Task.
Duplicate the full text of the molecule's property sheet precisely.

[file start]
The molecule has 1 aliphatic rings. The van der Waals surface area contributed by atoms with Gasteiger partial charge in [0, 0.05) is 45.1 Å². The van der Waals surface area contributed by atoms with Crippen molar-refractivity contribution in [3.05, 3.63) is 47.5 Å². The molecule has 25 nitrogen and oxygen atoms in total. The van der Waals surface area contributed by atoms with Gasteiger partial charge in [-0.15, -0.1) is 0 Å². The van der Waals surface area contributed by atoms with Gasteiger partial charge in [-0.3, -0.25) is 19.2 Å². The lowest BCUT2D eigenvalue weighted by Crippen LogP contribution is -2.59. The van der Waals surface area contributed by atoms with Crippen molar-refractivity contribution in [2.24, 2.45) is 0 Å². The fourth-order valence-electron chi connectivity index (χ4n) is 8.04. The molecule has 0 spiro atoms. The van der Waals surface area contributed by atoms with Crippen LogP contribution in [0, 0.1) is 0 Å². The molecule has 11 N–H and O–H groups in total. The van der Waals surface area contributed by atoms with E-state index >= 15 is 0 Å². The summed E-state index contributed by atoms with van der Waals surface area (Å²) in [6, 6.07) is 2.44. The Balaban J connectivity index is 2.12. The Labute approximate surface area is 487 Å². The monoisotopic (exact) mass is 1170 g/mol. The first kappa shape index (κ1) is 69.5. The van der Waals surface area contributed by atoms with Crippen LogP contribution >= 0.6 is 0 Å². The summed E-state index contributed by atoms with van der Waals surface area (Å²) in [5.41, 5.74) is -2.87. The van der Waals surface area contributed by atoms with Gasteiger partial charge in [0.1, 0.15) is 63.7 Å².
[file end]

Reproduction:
The molecule has 1 aliphatic rings. The van der Waals surface area contributed by atoms with Gasteiger partial charge in [0, 0.05) is 45.1 Å². The van der Waals surface area contributed by atoms with Crippen molar-refractivity contribution in [3.05, 3.63) is 47.5 Å². The molecule has 25 nitrogen and oxygen atoms in total. The van der Waals surface area contributed by atoms with Gasteiger partial charge in [-0.15, -0.1) is 0 Å². The van der Waals surface area contributed by atoms with Gasteiger partial charge in [-0.3, -0.25) is 19.2 Å². The lowest BCUT2D eigenvalue weighted by Crippen LogP contribution is -2.59. The van der Waals surface area contributed by atoms with Crippen molar-refractivity contribution in [2.24, 2.45) is 0 Å². The fourth-order valence-electron chi connectivity index (χ4n) is 8.04. The molecule has 0 spiro atoms. The van der Waals surface area contributed by atoms with Crippen LogP contribution in [0, 0.1) is 0 Å². The molecule has 11 N–H and O–H groups in total. The van der Waals surface area contributed by atoms with E-state index >= 15 is 0 Å². The summed E-state index contributed by atoms with van der Waals surface area (Å²) in [6, 6.07) is 2.44. The Balaban J connectivity index is 2.12. The Labute approximate surface area is 487 Å². The monoisotopic (exact) mass is 1170 g/mol. The first kappa shape index (κ1) is 69.5. The van der Waals surface area contributed by atoms with Crippen LogP contribution >= 0.6 is 0 Å². The summed E-state index contributed by atoms with van der Waals surface area (Å²) in [5.41, 5.74) is -2.87. The van der Waals surface area contributed by atoms with Gasteiger partial charge in [0.1, 0.15) is 63.7 Å².